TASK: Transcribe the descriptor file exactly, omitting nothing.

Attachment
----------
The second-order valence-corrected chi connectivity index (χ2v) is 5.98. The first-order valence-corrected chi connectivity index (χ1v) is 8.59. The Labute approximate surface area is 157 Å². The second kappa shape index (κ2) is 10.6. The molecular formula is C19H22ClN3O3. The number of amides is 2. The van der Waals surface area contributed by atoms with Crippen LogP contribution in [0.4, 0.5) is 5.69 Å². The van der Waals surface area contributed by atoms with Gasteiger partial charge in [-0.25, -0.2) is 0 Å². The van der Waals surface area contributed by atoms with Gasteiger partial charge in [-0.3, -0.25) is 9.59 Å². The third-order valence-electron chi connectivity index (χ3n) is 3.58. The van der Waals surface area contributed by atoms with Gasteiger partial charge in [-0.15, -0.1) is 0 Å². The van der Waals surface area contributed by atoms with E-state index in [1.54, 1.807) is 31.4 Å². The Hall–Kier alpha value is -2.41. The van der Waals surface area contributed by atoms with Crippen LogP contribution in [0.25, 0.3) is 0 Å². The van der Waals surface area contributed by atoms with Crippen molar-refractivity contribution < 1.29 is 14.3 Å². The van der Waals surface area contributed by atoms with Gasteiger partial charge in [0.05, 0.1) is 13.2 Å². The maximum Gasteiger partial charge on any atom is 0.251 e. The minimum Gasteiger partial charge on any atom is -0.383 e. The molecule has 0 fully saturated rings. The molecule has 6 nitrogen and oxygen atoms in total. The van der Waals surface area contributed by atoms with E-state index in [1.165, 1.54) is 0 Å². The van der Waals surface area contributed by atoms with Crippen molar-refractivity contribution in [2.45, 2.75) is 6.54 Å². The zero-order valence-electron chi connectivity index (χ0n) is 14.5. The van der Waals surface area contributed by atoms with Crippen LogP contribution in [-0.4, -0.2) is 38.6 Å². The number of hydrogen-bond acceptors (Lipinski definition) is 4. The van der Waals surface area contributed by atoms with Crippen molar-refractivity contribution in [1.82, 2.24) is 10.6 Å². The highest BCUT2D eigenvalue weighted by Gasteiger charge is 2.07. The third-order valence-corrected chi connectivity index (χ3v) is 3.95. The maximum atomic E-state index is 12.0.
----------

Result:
The second-order valence-corrected chi connectivity index (χ2v) is 5.98. The first-order valence-corrected chi connectivity index (χ1v) is 8.59. The Labute approximate surface area is 157 Å². The second kappa shape index (κ2) is 10.6. The molecular formula is C19H22ClN3O3. The number of amides is 2. The van der Waals surface area contributed by atoms with Crippen LogP contribution in [0.4, 0.5) is 5.69 Å². The van der Waals surface area contributed by atoms with Gasteiger partial charge in [-0.25, -0.2) is 0 Å². The van der Waals surface area contributed by atoms with Gasteiger partial charge in [-0.3, -0.25) is 9.59 Å². The third-order valence-electron chi connectivity index (χ3n) is 3.58. The van der Waals surface area contributed by atoms with Gasteiger partial charge in [-0.15, -0.1) is 0 Å². The van der Waals surface area contributed by atoms with E-state index in [1.54, 1.807) is 31.4 Å². The Hall–Kier alpha value is -2.41. The van der Waals surface area contributed by atoms with Crippen LogP contribution in [0.25, 0.3) is 0 Å². The van der Waals surface area contributed by atoms with Crippen molar-refractivity contribution < 1.29 is 14.3 Å². The van der Waals surface area contributed by atoms with Gasteiger partial charge in [0.05, 0.1) is 13.2 Å². The maximum Gasteiger partial charge on any atom is 0.251 e. The minimum Gasteiger partial charge on any atom is -0.383 e. The molecule has 0 fully saturated rings. The molecule has 6 nitrogen and oxygen atoms in total. The van der Waals surface area contributed by atoms with E-state index in [1.165, 1.54) is 0 Å². The van der Waals surface area contributed by atoms with Crippen molar-refractivity contribution in [2.45, 2.75) is 6.54 Å². The zero-order valence-electron chi connectivity index (χ0n) is 14.5. The van der Waals surface area contributed by atoms with Crippen LogP contribution in [-0.4, -0.2) is 38.6 Å². The number of hydrogen-bond acceptors (Lipinski definition) is 4. The van der Waals surface area contributed by atoms with Crippen molar-refractivity contribution in [1.82, 2.24) is 10.6 Å². The highest BCUT2D eigenvalue weighted by Gasteiger charge is 2.07. The third-order valence-corrected chi connectivity index (χ3v) is 3.95. The maximum atomic E-state index is 12.0.